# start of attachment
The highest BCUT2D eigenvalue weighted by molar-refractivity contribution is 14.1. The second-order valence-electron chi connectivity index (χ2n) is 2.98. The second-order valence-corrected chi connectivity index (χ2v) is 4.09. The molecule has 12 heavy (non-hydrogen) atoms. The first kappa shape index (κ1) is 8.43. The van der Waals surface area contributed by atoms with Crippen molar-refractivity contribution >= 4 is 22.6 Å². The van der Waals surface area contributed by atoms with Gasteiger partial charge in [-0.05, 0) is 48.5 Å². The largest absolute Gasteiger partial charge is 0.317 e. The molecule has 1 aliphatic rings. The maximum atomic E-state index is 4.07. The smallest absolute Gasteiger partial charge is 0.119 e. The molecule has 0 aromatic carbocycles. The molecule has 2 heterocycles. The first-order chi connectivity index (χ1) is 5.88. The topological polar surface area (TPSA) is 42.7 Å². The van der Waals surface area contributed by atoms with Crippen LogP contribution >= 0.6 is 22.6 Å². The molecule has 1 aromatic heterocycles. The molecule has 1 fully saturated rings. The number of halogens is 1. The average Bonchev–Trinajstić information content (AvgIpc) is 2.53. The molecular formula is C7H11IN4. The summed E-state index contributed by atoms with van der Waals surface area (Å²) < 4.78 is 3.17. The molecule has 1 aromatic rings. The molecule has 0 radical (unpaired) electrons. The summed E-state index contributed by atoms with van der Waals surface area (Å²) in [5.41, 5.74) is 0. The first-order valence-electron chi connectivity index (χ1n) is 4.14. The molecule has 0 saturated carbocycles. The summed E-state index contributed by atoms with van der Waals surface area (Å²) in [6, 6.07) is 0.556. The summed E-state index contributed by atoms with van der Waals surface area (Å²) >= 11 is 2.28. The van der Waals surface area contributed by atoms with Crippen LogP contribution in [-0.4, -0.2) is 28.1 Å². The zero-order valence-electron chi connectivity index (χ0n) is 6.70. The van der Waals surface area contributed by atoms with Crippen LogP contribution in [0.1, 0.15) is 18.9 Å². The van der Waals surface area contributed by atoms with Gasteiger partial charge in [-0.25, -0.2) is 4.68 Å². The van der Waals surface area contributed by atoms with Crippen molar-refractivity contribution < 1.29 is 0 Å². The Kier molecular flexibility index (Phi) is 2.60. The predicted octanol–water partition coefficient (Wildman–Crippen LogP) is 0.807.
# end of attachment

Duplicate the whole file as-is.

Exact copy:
The highest BCUT2D eigenvalue weighted by molar-refractivity contribution is 14.1. The second-order valence-electron chi connectivity index (χ2n) is 2.98. The second-order valence-corrected chi connectivity index (χ2v) is 4.09. The molecule has 12 heavy (non-hydrogen) atoms. The first kappa shape index (κ1) is 8.43. The van der Waals surface area contributed by atoms with Crippen molar-refractivity contribution >= 4 is 22.6 Å². The van der Waals surface area contributed by atoms with Gasteiger partial charge in [-0.05, 0) is 48.5 Å². The largest absolute Gasteiger partial charge is 0.317 e. The molecule has 1 aliphatic rings. The maximum atomic E-state index is 4.07. The smallest absolute Gasteiger partial charge is 0.119 e. The molecule has 0 aromatic carbocycles. The molecule has 2 heterocycles. The first-order chi connectivity index (χ1) is 5.88. The topological polar surface area (TPSA) is 42.7 Å². The van der Waals surface area contributed by atoms with Crippen LogP contribution >= 0.6 is 22.6 Å². The molecule has 1 aromatic heterocycles. The molecule has 1 fully saturated rings. The number of halogens is 1. The average Bonchev–Trinajstić information content (AvgIpc) is 2.53. The molecular formula is C7H11IN4. The summed E-state index contributed by atoms with van der Waals surface area (Å²) < 4.78 is 3.17. The molecule has 1 aromatic rings. The molecule has 0 radical (unpaired) electrons. The summed E-state index contributed by atoms with van der Waals surface area (Å²) in [5.41, 5.74) is 0. The first-order valence-electron chi connectivity index (χ1n) is 4.14. The molecule has 0 saturated carbocycles. The summed E-state index contributed by atoms with van der Waals surface area (Å²) in [6, 6.07) is 0.556. The summed E-state index contributed by atoms with van der Waals surface area (Å²) >= 11 is 2.28. The van der Waals surface area contributed by atoms with Crippen LogP contribution in [-0.4, -0.2) is 28.1 Å². The zero-order valence-electron chi connectivity index (χ0n) is 6.70. The van der Waals surface area contributed by atoms with Crippen LogP contribution in [0.1, 0.15) is 18.9 Å². The van der Waals surface area contributed by atoms with Gasteiger partial charge in [-0.25, -0.2) is 4.68 Å². The van der Waals surface area contributed by atoms with Crippen molar-refractivity contribution < 1.29 is 0 Å². The Kier molecular flexibility index (Phi) is 2.60. The predicted octanol–water partition coefficient (Wildman–Crippen LogP) is 0.807.